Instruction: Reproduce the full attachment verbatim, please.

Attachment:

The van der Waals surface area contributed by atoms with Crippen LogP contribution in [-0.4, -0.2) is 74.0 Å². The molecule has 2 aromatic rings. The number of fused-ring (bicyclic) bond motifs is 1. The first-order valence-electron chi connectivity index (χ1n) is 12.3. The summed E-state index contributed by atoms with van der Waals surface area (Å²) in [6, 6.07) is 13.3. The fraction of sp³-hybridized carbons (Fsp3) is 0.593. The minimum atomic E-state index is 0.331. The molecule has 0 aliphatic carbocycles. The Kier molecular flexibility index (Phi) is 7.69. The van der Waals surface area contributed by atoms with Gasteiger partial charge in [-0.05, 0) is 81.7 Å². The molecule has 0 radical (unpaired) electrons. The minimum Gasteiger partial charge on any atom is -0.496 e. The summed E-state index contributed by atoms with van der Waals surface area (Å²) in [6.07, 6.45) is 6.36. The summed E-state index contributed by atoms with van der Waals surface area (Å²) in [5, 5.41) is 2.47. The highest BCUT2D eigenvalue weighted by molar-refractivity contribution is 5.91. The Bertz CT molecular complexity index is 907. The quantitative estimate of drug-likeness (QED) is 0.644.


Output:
The van der Waals surface area contributed by atoms with Crippen LogP contribution in [-0.4, -0.2) is 74.0 Å². The molecule has 2 aromatic rings. The number of fused-ring (bicyclic) bond motifs is 1. The first-order valence-electron chi connectivity index (χ1n) is 12.3. The summed E-state index contributed by atoms with van der Waals surface area (Å²) in [6, 6.07) is 13.3. The fraction of sp³-hybridized carbons (Fsp3) is 0.593. The minimum atomic E-state index is 0.331. The molecule has 0 aliphatic carbocycles. The Kier molecular flexibility index (Phi) is 7.69. The van der Waals surface area contributed by atoms with Gasteiger partial charge in [-0.05, 0) is 81.7 Å². The molecule has 0 radical (unpaired) electrons. The minimum Gasteiger partial charge on any atom is -0.496 e. The summed E-state index contributed by atoms with van der Waals surface area (Å²) in [6.07, 6.45) is 6.36. The summed E-state index contributed by atoms with van der Waals surface area (Å²) in [5, 5.41) is 2.47. The highest BCUT2D eigenvalue weighted by molar-refractivity contribution is 5.91. The Bertz CT molecular complexity index is 907. The quantitative estimate of drug-likeness (QED) is 0.644.